Cyber Monday heavily promoted by retailers
Reposted from Winston-Salem Journal | By Richard Craver
Since Cyber Monday became part of the holiday-shopping season in 2005, it has been both touted as the antidote to the Black Friday frenzy and knocked as an overhyped campaign.
Retailers, particularly big-box stores, try to maximize the Cyber Monday buzz through social-media sites and springing “screen buster” sales that may last as little as an hour — at prices similar or slightly lower than those on Black Friday. Wal-Mart even has a Cyber week promotion.
“The numbers are really strong,” said John Squire, the chief strategy officer for IBM’s Coremetrics tracking service. He also said he expects Cyber Monday to be the biggest online shopping day of the season.
Shop.org, the digital division of the National Retail Federation, projected that there would be more than 106 million online shoppers yesterday.
By comparison, the group said there were 212 million Black Friday shoppers. That average consumer spent $365.34, up $22.03 from 2009, which added up to an estimated $45 billion in sales.
Yet, the relevancy of Cyber Monday is questioned by retail analysts and economists, in large part because of how far technology has come in terms of advancements and cost in the past five years.
The premise — perhaps the urban legend — about Cyber Monday is that consumers without online access at home used their employers’ secured high-speed Internet connection to buy gifts that escaped their grasp on Black Friday.
But with the proliferation of mobile devices and the drop in laptop computer prices, employers no longer are the main Internet access point. For example, Shop.org projected that more than 7 million consumers would make a Cyber Monday purchase through a mobile device.
Also, retailers in recent years have embraced the online “spoiler” or sneak-peek aspects of the big bargains for both shopping days. Some even offered Cyber Monday specials on Sunday.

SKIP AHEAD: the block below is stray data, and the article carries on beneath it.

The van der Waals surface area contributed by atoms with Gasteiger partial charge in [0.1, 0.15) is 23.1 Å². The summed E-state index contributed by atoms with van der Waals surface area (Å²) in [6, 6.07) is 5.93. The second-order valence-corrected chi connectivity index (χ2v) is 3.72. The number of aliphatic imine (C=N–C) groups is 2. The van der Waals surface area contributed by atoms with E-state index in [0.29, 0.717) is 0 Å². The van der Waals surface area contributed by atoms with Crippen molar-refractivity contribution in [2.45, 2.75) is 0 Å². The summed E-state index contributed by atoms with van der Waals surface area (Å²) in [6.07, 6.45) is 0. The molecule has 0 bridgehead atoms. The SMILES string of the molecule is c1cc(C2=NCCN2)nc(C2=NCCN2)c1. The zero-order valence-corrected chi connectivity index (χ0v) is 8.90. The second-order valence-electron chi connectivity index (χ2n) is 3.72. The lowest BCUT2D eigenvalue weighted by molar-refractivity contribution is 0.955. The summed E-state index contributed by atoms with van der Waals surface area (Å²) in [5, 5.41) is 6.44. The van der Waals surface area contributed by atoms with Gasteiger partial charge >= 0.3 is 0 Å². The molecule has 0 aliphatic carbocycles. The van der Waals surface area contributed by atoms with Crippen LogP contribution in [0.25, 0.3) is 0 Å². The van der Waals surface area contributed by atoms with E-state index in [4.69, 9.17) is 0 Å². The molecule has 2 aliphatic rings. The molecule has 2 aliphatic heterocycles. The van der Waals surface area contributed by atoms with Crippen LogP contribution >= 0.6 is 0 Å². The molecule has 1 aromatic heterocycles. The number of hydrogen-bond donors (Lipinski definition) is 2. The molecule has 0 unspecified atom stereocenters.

Cyber Monday is “highly relevant in that shopping habits have been established,” said Michelle Roehm, a marketing professor and a senior associate dean of faculty at the Schools of Business at Wake Forest University.
“It has become an event that many consumers look forward to. Retailers can harness shopping momentum that’s already out there and try to attract the all-important early holiday sales.”
Tony Plath, a finance professor at UNC Charlotte, said that Cyber Monday tends to draw a different consumer than Black Friday. “Many people, like me, would rather drink bleach than go to the mall on Black Friday,” Plath said. “That’s the Cyber Monday target market.”
Plath said he expects that fewer employees shopped at work yesterday because more employers monitor their nonwork Internet use.
“I think Cyber Monday is more a relic of digital days gone by and a media creation these days than it is a substantive selling opportunity for Web merchants,” Plath said.
It was hard to find merchants with local ties offering Cyber Monday specials. Hanesbrands Inc. covered yesterday with extended Thanksgiving weekend sales on websites for four brands.
Britt Beemer, the chairman of America’s Research Group, has been a critic of Cyber Monday hype, calling the campaign “a hoax” and its shopper projections off base.
“Nobody wants to let the air out of the balloon about it, but there really isn’t a sales spike that day,” Beemer said. “It was just the National Retail Federation’s way of building up confidence in Internet shopping.
“As far as people making it the official opening day for online shopping, please. Our research has shown that if there was an online deal close enough on Black Friday, they’re not going to wait for Cyber Monday in hopes of a slightly better one for fear of the item getting sold out.”